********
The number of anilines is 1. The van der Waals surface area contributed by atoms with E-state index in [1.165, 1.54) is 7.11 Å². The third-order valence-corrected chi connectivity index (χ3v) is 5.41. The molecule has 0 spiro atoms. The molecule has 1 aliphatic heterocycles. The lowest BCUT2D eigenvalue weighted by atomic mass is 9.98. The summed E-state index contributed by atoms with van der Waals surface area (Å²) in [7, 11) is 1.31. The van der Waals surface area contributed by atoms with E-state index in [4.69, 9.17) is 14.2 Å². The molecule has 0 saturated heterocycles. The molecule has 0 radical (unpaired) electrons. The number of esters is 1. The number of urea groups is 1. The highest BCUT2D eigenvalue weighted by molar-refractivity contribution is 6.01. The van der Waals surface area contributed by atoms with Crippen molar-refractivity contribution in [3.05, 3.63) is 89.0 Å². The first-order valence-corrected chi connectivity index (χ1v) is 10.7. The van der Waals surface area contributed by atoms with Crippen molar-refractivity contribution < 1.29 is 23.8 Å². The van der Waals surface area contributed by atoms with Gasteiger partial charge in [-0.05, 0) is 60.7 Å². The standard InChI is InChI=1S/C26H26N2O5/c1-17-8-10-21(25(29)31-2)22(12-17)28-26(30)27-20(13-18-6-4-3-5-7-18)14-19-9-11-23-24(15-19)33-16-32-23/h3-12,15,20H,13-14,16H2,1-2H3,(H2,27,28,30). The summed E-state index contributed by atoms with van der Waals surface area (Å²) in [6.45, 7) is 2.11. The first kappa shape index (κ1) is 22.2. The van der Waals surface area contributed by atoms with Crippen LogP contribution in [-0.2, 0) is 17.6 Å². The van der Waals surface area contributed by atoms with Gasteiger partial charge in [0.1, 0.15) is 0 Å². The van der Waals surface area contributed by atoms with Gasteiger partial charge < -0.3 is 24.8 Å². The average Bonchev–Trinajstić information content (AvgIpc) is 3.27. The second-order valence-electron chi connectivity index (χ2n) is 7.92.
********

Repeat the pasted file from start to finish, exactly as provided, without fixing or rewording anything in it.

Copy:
The number of anilines is 1. The van der Waals surface area contributed by atoms with E-state index in [1.165, 1.54) is 7.11 Å². The third-order valence-corrected chi connectivity index (χ3v) is 5.41. The molecule has 0 spiro atoms. The molecule has 1 aliphatic heterocycles. The lowest BCUT2D eigenvalue weighted by atomic mass is 9.98. The summed E-state index contributed by atoms with van der Waals surface area (Å²) in [7, 11) is 1.31. The van der Waals surface area contributed by atoms with E-state index in [4.69, 9.17) is 14.2 Å². The molecule has 0 saturated heterocycles. The molecule has 0 radical (unpaired) electrons. The number of esters is 1. The number of urea groups is 1. The highest BCUT2D eigenvalue weighted by molar-refractivity contribution is 6.01. The van der Waals surface area contributed by atoms with Crippen molar-refractivity contribution in [3.05, 3.63) is 89.0 Å². The first-order valence-corrected chi connectivity index (χ1v) is 10.7. The van der Waals surface area contributed by atoms with Crippen molar-refractivity contribution < 1.29 is 23.8 Å². The van der Waals surface area contributed by atoms with Gasteiger partial charge in [-0.05, 0) is 60.7 Å². The standard InChI is InChI=1S/C26H26N2O5/c1-17-8-10-21(25(29)31-2)22(12-17)28-26(30)27-20(13-18-6-4-3-5-7-18)14-19-9-11-23-24(15-19)33-16-32-23/h3-12,15,20H,13-14,16H2,1-2H3,(H2,27,28,30). The summed E-state index contributed by atoms with van der Waals surface area (Å²) in [6.45, 7) is 2.11. The first kappa shape index (κ1) is 22.2. The van der Waals surface area contributed by atoms with Crippen LogP contribution in [-0.2, 0) is 17.6 Å². The van der Waals surface area contributed by atoms with Gasteiger partial charge in [0.1, 0.15) is 0 Å². The van der Waals surface area contributed by atoms with Gasteiger partial charge < -0.3 is 24.8 Å². The average Bonchev–Trinajstić information content (AvgIpc) is 3.27. The second-order valence-electron chi connectivity index (χ2n) is 7.92.